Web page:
Interview with Michael Horton, co-editor of THE REFORMATION THEN AND NOW: 25 YEARS OF MODERN REFORMATION ARTICLES CELEBRATING 500 YEARS OF REFORMATION

Published on July 4, 2017 by Joshua R Monroe

Hendrickson Publishers, 2016 | 302 pages

Unless you just stopped in from Mars, you already know that the year 2017 is a big year for church history lovers of the Protestant variety—it’s the 500th Anniversary of the Protestant Reformation. And as you are also probably very aware, there is a flurry of publications and conferences throughout this year addressing the theme of the Protestant Reformation.

Hi, I’m Fred Zaspel, executive editor here at Books At a Glance, and one book that has caught our attention is the new The Reformation Then and Now edited by Eric Landry and Michael Horton. Actually, the full title is, The Reformation Then and Now: 25 Years of Modern Reformation Articles Celebrating 500 Years of the Reformation. Dr. Michael Horton is with us today to talk about this helpful book.

Mike, welcome! And thanks for talking to us.

Michael Horton:  
Thank you, Fred, it’s always a pleasure, I really appreciate what you are doing.

 

Fred Zaspel:
First, give us just a brief bird’s eye view of your book. We’ll ask about some particulars next, but for now just tell us about it in broad strokes—the major divisions of the book, the various contributors, some of the issues addressed, and so on.

Horton:
As you mentioned, this is the 500th Anniversary, so there are a lot of different perspectives on the Reformation. Was it a good thing, a bad thing, indifferent? Everybody has an opinion about the Reformation, pro or con, because it had such a huge impact on the church and also on the wider culture. What we do at Modern Reformation anyway, a magazine that has been around for about 30 years, is to look at our own questions and issues today in the light of Reformation theology. We have Anglicans, Baptists, Lutherans, Presbyterian and Reformed. We also have some articles from those outside our ordinary circles. We have a couple of really fascinating essays in there, for example, from Roman Catholic writers and one who is a scholar of Calvin, Alexander Ganoczy, and another who traces some fascinating connections between the reformers and some of the medieval thinkers, particularly Bernard of Clairvaux.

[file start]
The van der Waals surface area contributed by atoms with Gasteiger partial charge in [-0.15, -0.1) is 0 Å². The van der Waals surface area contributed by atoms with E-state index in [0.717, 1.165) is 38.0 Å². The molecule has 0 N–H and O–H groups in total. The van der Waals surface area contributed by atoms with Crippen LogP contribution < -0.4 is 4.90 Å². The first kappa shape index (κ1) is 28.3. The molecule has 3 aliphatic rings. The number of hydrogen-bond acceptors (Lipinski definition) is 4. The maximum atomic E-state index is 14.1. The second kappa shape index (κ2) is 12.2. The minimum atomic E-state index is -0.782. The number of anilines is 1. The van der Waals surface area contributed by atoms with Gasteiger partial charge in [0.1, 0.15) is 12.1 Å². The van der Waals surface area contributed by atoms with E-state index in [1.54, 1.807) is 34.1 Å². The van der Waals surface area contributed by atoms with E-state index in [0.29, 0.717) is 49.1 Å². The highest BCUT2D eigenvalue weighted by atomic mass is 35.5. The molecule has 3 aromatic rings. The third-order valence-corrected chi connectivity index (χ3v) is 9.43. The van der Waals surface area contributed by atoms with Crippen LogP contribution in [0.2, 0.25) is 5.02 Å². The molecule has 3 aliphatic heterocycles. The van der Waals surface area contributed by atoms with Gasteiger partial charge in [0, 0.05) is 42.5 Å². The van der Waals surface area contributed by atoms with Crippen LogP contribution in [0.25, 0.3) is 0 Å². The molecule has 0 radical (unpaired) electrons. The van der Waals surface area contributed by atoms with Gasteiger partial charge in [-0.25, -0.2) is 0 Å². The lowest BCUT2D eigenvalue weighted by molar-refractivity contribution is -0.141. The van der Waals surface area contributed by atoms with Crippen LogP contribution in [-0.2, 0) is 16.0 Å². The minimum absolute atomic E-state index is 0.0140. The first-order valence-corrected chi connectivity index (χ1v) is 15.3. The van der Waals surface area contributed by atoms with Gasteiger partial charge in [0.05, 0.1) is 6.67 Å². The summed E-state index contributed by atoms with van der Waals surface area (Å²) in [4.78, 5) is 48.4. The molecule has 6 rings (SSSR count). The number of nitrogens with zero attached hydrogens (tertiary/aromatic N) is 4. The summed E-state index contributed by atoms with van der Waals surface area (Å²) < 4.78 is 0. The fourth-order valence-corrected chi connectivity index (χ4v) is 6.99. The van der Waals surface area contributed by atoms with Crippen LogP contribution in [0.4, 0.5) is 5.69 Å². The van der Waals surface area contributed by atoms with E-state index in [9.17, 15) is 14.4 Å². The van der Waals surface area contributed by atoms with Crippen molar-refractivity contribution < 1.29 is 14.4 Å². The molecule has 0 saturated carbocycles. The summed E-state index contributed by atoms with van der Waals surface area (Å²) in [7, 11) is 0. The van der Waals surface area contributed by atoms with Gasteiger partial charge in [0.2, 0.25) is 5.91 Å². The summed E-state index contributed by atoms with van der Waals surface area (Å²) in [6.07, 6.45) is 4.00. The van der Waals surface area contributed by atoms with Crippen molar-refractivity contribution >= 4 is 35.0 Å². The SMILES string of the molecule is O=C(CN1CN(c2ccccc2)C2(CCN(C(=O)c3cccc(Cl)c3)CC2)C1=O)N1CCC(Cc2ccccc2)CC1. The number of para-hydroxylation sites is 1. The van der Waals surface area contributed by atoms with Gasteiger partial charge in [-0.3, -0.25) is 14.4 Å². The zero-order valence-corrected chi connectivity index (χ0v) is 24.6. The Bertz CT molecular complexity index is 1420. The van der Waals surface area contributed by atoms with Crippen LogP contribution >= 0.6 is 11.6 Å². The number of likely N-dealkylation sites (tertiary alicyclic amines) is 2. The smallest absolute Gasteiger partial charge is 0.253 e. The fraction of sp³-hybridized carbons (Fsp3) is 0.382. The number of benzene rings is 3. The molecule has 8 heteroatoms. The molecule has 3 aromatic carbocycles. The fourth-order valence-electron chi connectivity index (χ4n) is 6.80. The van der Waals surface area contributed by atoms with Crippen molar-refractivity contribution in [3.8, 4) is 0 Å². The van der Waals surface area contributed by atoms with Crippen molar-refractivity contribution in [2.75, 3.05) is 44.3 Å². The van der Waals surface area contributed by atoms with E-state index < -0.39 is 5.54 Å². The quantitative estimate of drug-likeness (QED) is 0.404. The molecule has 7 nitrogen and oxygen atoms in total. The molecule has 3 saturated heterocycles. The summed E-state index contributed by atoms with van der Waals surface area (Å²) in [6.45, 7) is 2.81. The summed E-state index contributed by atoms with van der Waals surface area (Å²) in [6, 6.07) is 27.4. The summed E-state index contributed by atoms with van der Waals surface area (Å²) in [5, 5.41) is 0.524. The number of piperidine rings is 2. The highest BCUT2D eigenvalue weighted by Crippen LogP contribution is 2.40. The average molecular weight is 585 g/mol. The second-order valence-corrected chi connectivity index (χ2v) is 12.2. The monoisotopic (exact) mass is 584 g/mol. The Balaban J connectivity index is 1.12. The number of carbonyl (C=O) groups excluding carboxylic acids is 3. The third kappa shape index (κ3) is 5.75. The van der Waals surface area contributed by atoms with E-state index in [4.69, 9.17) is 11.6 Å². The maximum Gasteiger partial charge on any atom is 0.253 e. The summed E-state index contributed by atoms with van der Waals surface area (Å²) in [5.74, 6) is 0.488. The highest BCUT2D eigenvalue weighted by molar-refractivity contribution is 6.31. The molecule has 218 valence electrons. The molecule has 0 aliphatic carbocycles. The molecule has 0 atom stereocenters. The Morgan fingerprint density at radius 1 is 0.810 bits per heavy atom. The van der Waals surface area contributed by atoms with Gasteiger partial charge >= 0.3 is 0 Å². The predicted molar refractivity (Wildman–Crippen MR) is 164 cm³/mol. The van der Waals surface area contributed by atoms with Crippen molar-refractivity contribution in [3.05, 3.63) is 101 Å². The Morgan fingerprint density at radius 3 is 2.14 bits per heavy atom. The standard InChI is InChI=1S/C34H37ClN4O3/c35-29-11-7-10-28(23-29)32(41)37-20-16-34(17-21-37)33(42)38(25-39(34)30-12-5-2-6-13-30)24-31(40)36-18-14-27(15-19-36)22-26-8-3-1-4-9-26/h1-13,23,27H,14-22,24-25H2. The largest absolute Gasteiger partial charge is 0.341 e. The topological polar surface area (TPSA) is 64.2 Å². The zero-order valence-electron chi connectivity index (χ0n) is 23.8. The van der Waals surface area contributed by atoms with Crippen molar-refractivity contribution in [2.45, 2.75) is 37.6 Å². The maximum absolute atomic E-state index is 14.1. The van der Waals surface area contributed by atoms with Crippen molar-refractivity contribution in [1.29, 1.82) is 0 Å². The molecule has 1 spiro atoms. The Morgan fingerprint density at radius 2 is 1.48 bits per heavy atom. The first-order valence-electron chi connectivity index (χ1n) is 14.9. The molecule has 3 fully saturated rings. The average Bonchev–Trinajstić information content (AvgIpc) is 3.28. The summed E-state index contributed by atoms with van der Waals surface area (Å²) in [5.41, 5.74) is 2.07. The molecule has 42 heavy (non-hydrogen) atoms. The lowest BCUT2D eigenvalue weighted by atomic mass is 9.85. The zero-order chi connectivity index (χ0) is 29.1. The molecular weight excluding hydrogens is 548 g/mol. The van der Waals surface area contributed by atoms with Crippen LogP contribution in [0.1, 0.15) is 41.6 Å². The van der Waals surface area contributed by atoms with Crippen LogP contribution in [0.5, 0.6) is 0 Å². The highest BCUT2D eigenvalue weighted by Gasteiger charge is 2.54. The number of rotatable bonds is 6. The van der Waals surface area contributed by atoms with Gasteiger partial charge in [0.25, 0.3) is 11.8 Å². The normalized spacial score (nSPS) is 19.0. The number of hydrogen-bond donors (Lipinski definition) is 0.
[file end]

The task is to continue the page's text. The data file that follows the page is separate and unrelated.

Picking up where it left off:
It’s broken down into Part One: the Cause of the Reformation; the Characters, Part Two; and then Part Three is the Consequences; and then finally, a Conclusion. There’s also an Appendix that goes through the basics—who were the reformers, basic Reformation history lessons, and concepts in Reformation spirituality.

 

Zaspel:
Talk to us about the circumstances that led to the Reformation—beginning maybe with the state of the church at that time. Why the need of Reformation?

Horton:
Nobody actually sat around and said, “Wow, boy, do we ever need to recover the gospel in our time!” It was provoked, really, by the struggle to understand how God can be simultaneously holy and gracious. How can He be gracious to sinners if He is holy and just? Does He just look the other way? Does He transform us enough to where we are no longer unholy and then He can accept us? Or, as the reformers concluded from Scripture, does God impute or credit the righteousness of Christ to us so that we are declared righteous before God for the sake of Christ, received through faith, and then on that basis God begins his work of renewing us and conforming us to the image of Christ by his Holy Spirit. So the Reformation was really an attempt to answer the question, Who is God? Who is this God with whom we have to do, and how do we have a relationship with him that is saving rather than deadly?

 

Zaspel:
Why does the question of free will, Pelagianism, and Semi-Pelagianism have such a prominent role in your book? How as all this important in the Reformation? And how did Luther and others respond?

Horton: